Biden can point to gains as well.
The deal leaves his signature infrastructure and green-energy laws largely intact, and the spending cuts and work requirements are far less than Republicans had sought.
Republicans have argued that steep spending cuts are necessary to curb the growth of the national debt, which at $31.4 trillion is roughly equal to the annual output of the economy.
Interest payments on that debt are projected to eat up a growing share of the budget as an aging population pushes up health and retirement costs, according to government forecasts.
The deal would not do anything to rein in those fast-growing programs.
Most of the savings would come by capping spending on domestic programs like housing, education, scientific research and other forms of "discretionary" spending. Military spending would be allowed to increase over the next two years.
The debt-ceiling standoff prompted ratings agencies to warn that they might downgrade U.S. debt, which underpins the global financial system.
Credit rating agency DBRS Morningstar put the United States on review for a possible downgrade last week, echoing similar warnings by Fitch, Moody's and Scope Ratings.
Another agency, S&P Global, downgraded U.S. debt following a similar debt-ceiling standoff in 2011 during a similar partisan divide with a Democratic president and Senate majority and a Republican-majority House.
Investors gave a muted welcome to the US House of Representatives passing a bill that would suspend the government's borrowing limit and avert default, with market focus now turning to the Senate and the interest rate outlook.
Asian markets were trading higher when the bill cleared the house and held their gains. Investors nudged S&P 500 futures from slightly negative back to flat. Treasury yields rose marginally.
The Republican-controlled House voted 314-117 to send the legislation to the Senate, which must enact the measure and get it to President Joe Biden's desk before a Monday deadline, when the federal government is expected to run out of money.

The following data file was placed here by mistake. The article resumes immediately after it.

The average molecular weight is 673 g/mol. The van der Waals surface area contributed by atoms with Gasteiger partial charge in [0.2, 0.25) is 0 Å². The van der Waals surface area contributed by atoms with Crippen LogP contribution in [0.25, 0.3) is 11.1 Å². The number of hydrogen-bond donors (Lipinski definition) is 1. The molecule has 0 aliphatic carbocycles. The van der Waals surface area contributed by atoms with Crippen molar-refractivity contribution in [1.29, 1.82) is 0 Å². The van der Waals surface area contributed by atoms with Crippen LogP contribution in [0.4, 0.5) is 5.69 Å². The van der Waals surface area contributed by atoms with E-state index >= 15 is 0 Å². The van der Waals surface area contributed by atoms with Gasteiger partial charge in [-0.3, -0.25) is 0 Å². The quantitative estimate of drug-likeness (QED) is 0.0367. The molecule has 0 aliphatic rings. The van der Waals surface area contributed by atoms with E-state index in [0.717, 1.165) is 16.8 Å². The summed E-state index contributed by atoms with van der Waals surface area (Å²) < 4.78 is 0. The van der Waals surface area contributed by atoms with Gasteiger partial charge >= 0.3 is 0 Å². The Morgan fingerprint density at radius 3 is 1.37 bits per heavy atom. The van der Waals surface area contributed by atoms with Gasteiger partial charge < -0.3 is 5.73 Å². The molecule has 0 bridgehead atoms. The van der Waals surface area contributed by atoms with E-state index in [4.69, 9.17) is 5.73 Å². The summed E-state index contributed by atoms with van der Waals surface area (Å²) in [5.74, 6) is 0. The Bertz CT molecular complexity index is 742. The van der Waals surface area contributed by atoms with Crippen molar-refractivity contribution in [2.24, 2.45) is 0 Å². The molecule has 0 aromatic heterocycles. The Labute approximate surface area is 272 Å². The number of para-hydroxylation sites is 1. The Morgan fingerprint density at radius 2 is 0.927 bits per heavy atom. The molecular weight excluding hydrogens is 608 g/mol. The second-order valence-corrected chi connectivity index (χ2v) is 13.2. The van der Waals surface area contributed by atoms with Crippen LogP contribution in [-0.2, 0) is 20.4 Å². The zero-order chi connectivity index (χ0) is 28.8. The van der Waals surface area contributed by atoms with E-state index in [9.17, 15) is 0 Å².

"This has gone through with a very big majority, so there's enough bipartisan support that it's very hard to believe this isn't going to be even more of a formality in the Senate," said National Australia Bank head of currency strategy, Ray Attrill.
"What it does is turns the attention to the incoming data and the Fed meeting this month. It obviously removes one potential obstacle to the Fed moving this month." The bill would suspend the federal government's borrowing limit until 2025, allowing the Treasury to sell debt to pay its obligations. Two-year Treasury yields rose 2.7 basis points to 4.417%, while currency markets were broadly steady.
Investors are widely expecting the deal to get passed, but it could go right down to the wire. Senate consideration of the bill could take most of a week, and it would need to pass the bill without changes, otherwise it must return to the House.
If the deal passes, "it would take this issue off the table for the next couple of years and could be a tailwind for markets in June," wrote Brad McMillan, chief investment officer for Commonwealth Financial Network, in a Wednesday note.
The S&P 500 closed down 0.6% on Wednesday in a decline some analysts pinned partly on remaining uncertainty over the vote.
The index is up nearly 8.9% year-to-date and trading near its highest levels since August 2022.
Debt ceiling concerns periodically weighed on stock markets over the last week, although most investors expected an 11th-hour agreement. Worries have been more apparent in the Treasury market, where some investors had for weeks avoided maturities coinciding with a possible default.
Investors have viewed the possibility of a US default as an unlikely but potentially catastrophic event for global markets.
"Markets have taken the good news," said Jarrod Kerr, chief economist at Kiwibank. "We've seen a muted reaction... I think focus is back on Fed policy. There are still risks, but I do think that a deal will be done and things will calm down."